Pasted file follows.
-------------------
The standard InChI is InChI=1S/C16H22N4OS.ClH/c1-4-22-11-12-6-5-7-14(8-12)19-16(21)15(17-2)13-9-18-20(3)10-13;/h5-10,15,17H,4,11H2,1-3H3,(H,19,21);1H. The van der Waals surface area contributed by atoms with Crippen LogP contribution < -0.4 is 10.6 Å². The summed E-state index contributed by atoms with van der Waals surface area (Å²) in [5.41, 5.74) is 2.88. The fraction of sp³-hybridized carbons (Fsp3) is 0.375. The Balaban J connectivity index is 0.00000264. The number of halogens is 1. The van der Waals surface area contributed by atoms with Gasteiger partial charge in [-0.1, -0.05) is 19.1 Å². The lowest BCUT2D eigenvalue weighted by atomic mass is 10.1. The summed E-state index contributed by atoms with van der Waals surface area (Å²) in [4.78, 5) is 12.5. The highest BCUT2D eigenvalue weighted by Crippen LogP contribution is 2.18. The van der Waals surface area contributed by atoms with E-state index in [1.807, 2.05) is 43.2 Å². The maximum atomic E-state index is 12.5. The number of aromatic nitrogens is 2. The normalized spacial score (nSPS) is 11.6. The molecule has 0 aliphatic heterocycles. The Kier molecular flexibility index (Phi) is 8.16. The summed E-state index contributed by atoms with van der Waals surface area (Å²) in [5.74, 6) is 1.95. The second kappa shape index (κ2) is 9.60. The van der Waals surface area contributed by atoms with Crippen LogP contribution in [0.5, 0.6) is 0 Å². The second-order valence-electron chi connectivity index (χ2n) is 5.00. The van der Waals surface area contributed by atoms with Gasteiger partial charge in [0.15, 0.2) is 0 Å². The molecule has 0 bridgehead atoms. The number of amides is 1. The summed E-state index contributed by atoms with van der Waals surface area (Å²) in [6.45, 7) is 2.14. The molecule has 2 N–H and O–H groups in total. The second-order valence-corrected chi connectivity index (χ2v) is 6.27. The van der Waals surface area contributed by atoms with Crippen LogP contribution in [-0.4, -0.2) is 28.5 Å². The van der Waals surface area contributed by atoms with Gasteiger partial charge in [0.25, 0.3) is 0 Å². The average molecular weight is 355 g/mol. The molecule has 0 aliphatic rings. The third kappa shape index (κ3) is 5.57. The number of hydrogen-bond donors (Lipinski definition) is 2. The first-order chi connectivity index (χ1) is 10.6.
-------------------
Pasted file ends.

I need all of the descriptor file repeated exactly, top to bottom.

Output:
The standard InChI is InChI=1S/C16H22N4OS.ClH/c1-4-22-11-12-6-5-7-14(8-12)19-16(21)15(17-2)13-9-18-20(3)10-13;/h5-10,15,17H,4,11H2,1-3H3,(H,19,21);1H. The van der Waals surface area contributed by atoms with Crippen LogP contribution < -0.4 is 10.6 Å². The summed E-state index contributed by atoms with van der Waals surface area (Å²) in [5.41, 5.74) is 2.88. The fraction of sp³-hybridized carbons (Fsp3) is 0.375. The Balaban J connectivity index is 0.00000264. The number of halogens is 1. The van der Waals surface area contributed by atoms with Gasteiger partial charge in [-0.1, -0.05) is 19.1 Å². The lowest BCUT2D eigenvalue weighted by atomic mass is 10.1. The summed E-state index contributed by atoms with van der Waals surface area (Å²) in [4.78, 5) is 12.5. The highest BCUT2D eigenvalue weighted by Crippen LogP contribution is 2.18. The van der Waals surface area contributed by atoms with E-state index in [1.807, 2.05) is 43.2 Å². The maximum atomic E-state index is 12.5. The number of aromatic nitrogens is 2. The normalized spacial score (nSPS) is 11.6. The molecule has 0 aliphatic heterocycles. The Kier molecular flexibility index (Phi) is 8.16. The summed E-state index contributed by atoms with van der Waals surface area (Å²) in [5.74, 6) is 1.95. The second kappa shape index (κ2) is 9.60. The van der Waals surface area contributed by atoms with Crippen LogP contribution in [0.5, 0.6) is 0 Å². The second-order valence-electron chi connectivity index (χ2n) is 5.00. The van der Waals surface area contributed by atoms with Gasteiger partial charge in [0.15, 0.2) is 0 Å². The molecule has 0 bridgehead atoms. The number of amides is 1. The summed E-state index contributed by atoms with van der Waals surface area (Å²) in [6.45, 7) is 2.14. The molecule has 2 N–H and O–H groups in total. The second-order valence-corrected chi connectivity index (χ2v) is 6.27. The van der Waals surface area contributed by atoms with Crippen LogP contribution in [-0.4, -0.2) is 28.5 Å². The van der Waals surface area contributed by atoms with Gasteiger partial charge in [0.25, 0.3) is 0 Å². The average molecular weight is 355 g/mol. The molecule has 0 aliphatic rings. The third kappa shape index (κ3) is 5.57. The number of hydrogen-bond donors (Lipinski definition) is 2. The first-order chi connectivity index (χ1) is 10.6.